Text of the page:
Sunday, July 17, 2011

DNREC Fish and Wildlife Enforcement Section celebrates a century of service to the people of Delaware

DNREC Fish and Wildlife Enforcement Section celebrates a century of service to the people of Delaware

DOVER (July 13, 2011) – As the DNREC Division of Fish and Wildlife celebrates its first century of fish and wildlife conservation by reflecting on the past and moving into the future, it is fitting that we revisit the foundation laid 100 years ago of what would become today’s and tomorrow’s modern force of highly specialized enforcement agents.

The story of the Division’s Fish and Wildlife Enforcement Section begins in October 1911, when the newly established Delaware Fish and Game Commission hired the state’s first game warden, Fred B. Murphy, at a salary of $60 a month. In 1913, through “competitive examinations conducted along civil service lines,” the first Chief Game Warden, John P. LeFevre, was chosen, along with a number of deputy wardens. The goal, according to the 1914 biennial report from the Board of Game and Fish Commissioners, was “seeking to have in the service only men of highest type who have at heart the conservation of wild life.”

“For 100 years, Delaware’s fish and wildlife agents have acted not only to protect and serve the citizens of Delaware but also our lands, waterways and wildlife. Today, these well-trained, professional men and women continue to play a key role in the Department of Natural Resources and Environmental Control’s mission to promote and practice environmental stewardship and conservation,” said DNREC Secretary Collin O’Mara.

As of 2011, Delaware’s Fish and Wildlife Enforcement agents have grown to a force of 28 men and women who watch over tens of thousands of acres of state-owned wildlife areas, patrolling our coast and waterways and protecting our natural resources by enforcing conservation as well as criminal law. These specially-trained, Delaware State Police Academy graduates are fully equipped with police vehicles and boats, mobile data terminals, night vision goggles, standard police-issue weapons and equipment and even a special decoy deer used to catch nighttime poachers. In a day’s work, they may rescue a hunter stranded on the marsh, stop a boater operating under the influence, check an angler’s catch, call in their canine unit to search for a lost child, or break out their side-scan sonar to locate a vehicle in the water.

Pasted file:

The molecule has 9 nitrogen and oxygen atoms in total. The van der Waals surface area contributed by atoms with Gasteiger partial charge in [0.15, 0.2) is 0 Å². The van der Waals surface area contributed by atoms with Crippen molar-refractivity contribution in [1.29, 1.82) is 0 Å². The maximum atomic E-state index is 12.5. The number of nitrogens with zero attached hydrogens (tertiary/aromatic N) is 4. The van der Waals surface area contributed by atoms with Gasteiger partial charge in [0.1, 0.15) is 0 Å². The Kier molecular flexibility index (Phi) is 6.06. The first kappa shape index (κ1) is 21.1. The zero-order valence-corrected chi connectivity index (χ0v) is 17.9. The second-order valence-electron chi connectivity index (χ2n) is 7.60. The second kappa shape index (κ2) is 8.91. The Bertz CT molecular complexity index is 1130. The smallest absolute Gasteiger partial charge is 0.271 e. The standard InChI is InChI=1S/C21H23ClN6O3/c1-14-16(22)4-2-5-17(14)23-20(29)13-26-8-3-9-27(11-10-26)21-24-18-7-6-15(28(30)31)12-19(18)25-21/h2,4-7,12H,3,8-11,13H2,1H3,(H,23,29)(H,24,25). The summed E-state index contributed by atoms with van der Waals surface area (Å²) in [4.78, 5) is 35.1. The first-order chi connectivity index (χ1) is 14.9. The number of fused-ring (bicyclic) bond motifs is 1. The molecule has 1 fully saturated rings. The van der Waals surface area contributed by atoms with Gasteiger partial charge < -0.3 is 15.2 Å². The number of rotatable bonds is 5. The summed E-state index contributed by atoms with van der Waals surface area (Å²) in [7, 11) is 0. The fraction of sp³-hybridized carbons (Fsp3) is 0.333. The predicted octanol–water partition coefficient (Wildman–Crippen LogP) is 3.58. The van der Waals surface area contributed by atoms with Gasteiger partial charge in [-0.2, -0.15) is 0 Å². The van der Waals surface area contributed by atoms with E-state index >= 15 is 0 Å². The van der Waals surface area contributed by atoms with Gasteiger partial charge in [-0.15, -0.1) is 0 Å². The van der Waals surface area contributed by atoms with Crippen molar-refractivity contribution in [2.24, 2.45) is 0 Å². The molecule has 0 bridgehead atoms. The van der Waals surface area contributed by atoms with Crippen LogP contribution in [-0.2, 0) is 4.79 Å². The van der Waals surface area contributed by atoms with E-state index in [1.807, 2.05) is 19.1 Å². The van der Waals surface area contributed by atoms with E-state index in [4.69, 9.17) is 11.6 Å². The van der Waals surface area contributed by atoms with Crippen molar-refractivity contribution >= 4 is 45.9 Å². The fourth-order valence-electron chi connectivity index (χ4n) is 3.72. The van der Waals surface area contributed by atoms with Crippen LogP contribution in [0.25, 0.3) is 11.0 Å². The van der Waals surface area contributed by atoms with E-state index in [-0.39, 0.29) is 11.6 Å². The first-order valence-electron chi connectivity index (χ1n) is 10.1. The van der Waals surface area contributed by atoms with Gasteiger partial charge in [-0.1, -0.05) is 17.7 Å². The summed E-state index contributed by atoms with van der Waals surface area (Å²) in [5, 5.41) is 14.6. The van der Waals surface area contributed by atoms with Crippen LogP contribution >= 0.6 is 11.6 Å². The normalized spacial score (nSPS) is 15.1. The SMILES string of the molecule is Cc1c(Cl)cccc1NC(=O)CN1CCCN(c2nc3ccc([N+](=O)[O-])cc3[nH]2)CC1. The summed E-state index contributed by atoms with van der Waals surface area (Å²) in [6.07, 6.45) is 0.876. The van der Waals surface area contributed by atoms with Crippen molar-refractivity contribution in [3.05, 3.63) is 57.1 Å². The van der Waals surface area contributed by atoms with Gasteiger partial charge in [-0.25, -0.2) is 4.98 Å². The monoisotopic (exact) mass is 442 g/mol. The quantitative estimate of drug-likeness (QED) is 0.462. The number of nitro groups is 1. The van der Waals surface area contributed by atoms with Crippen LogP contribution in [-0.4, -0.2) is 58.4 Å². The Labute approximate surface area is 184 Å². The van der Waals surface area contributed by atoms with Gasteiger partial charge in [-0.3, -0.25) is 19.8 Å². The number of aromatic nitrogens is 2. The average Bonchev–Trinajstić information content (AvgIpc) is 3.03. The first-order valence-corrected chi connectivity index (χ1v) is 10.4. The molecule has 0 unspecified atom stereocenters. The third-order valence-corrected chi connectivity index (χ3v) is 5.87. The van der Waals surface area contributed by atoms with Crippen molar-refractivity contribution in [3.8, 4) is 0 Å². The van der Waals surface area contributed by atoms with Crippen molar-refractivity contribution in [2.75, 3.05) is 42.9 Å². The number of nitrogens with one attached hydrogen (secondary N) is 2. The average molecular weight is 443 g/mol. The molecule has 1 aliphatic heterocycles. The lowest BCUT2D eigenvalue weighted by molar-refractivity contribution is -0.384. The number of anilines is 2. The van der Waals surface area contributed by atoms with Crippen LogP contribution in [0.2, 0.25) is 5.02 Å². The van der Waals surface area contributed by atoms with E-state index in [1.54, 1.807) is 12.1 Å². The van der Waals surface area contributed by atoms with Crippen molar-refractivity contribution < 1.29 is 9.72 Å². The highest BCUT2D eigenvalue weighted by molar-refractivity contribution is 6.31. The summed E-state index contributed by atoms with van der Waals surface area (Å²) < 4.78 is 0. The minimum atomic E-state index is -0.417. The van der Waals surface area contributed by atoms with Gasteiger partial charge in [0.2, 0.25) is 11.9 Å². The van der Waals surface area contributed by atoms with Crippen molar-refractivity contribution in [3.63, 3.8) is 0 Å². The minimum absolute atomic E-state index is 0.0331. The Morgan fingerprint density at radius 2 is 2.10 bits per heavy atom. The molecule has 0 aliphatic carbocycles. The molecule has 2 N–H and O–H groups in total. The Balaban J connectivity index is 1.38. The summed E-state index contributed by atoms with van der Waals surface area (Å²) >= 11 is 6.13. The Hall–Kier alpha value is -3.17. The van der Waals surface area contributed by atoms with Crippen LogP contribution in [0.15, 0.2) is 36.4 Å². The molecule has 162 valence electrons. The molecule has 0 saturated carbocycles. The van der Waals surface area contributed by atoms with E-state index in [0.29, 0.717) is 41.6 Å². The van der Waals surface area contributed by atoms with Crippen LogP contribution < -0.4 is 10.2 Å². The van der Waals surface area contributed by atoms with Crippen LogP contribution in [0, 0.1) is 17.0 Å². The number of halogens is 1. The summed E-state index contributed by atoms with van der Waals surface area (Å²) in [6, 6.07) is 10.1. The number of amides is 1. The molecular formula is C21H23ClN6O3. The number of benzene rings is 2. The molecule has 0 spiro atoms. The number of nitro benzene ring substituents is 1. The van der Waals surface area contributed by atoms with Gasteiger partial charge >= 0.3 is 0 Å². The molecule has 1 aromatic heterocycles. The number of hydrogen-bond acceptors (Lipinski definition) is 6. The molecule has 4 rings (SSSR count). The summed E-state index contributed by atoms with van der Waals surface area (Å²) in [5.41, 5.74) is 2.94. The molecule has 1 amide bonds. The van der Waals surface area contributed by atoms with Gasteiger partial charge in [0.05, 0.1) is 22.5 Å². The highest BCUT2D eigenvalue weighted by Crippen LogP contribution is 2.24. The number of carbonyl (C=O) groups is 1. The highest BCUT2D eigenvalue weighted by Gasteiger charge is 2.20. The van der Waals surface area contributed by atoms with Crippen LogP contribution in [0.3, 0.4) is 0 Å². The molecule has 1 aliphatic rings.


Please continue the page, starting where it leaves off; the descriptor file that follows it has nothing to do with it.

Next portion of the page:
“Over the past century, Delaware has grown and changed in ways our early game wardens and marine police couldn’t have imagined. Our Enforcement Section has expanded its training and scope to meet the challenge while continuing their core mission: to ensure compliance with state fish and wildlife regulations, and to educate the public about conservation as well as health and public safety issues such as safe boating, hunter education and more,” said Division of Fish and Wildlife Director David Saveikis.

Back in the 1950s, fish and wildlife enforcement was on its way to what it is today. Fishing and hunting licenses and dog control had been established, conservation was becoming a priority, the first managed state wildlife lands had been purchased and, in 1952, the first marine patrol boat was purchased for enforcement work in tidal waters. The 13-warden statewide force was involved in game stocking and fish rearing – work that was later transferred to the Division’s Wildlife and Fisheries sections – in addition to its primary mission of enforcing the state’s game, fish, dog, songbird and certain marine laws.

However, a 1954 report from the Wildlife Management Institute to the Fish and Game Commission notes, “In reality, the wardens devote practically their entire time to the handling of dog complaints, checking on dog licenses, and the investigation of poultry damage or domestic animal damage reported as caused by dogs.”

By the time of the Institute’s 1963 report, the Division of Law Enforcement had two branches – a marine branch and a game warden branch – and the concerns sound more familiar: stopping illegal night hunting, modernizing equipment and increasing the emphasis on information and education.

With the formation of the Department of Natural Resources and Environmental Control under Governor Russell Peterson in 1970, the Game and Fish Commission became part of DNREC as the Division of Fish and Wildlife. In 1971, dog control was contracted out and George Stewart became Delaware’s first Boating Law and Enforcement Administrator under a new federal boating safety program that would form the roots of the present Office of Boating Safety. In 1988, something the Institute had long since recommended came to be: the marine police and game wardens merged into a single law enforcement agency, the DNREC Division of Fish and Wildlife Enforcement Section.

“The future will bring new challenges and new technologies. The Enforcement Section’s highly-trained Fish and Wildlife agents will adapt and change to continue our legacy of conservation law enforcement protecting Delaware’s valued fish and wildlife resources while educating our boaters through public cooperation and compliance,” said Enforcement Chief James Graybeal.

This short history of the Delaware Fish and Wildlife Enforcement Section is part of a series of press releases to be issued in 2011 in honor of the 100th anniversary of the DNREC Division of Fish and Wildlife.

No comments: